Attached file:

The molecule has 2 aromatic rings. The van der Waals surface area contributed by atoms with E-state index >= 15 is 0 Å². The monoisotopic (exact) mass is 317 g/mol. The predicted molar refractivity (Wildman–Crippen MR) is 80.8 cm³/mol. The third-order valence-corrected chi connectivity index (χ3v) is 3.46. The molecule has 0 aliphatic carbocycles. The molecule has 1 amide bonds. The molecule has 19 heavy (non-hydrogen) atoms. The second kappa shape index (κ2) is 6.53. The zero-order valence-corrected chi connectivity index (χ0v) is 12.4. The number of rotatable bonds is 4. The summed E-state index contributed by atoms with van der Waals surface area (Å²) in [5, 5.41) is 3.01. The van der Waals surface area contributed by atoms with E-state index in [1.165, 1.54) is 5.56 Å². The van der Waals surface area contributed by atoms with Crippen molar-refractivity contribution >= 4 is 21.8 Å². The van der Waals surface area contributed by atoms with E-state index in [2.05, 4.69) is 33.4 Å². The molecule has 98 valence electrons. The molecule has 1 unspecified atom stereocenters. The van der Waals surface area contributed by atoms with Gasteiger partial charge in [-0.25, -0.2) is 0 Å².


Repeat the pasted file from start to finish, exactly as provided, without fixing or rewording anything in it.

The molecule has 2 aromatic rings. The van der Waals surface area contributed by atoms with E-state index >= 15 is 0 Å². The monoisotopic (exact) mass is 317 g/mol. The predicted molar refractivity (Wildman–Crippen MR) is 80.8 cm³/mol. The third-order valence-corrected chi connectivity index (χ3v) is 3.46. The molecule has 0 aliphatic carbocycles. The molecule has 1 amide bonds. The molecule has 19 heavy (non-hydrogen) atoms. The second kappa shape index (κ2) is 6.53. The zero-order valence-corrected chi connectivity index (χ0v) is 12.4. The number of rotatable bonds is 4. The summed E-state index contributed by atoms with van der Waals surface area (Å²) in [5, 5.41) is 3.01. The van der Waals surface area contributed by atoms with E-state index in [1.165, 1.54) is 5.56 Å². The van der Waals surface area contributed by atoms with Crippen molar-refractivity contribution >= 4 is 21.8 Å². The van der Waals surface area contributed by atoms with E-state index in [2.05, 4.69) is 33.4 Å². The molecule has 98 valence electrons. The molecule has 1 unspecified atom stereocenters. The van der Waals surface area contributed by atoms with Gasteiger partial charge in [-0.25, -0.2) is 0 Å².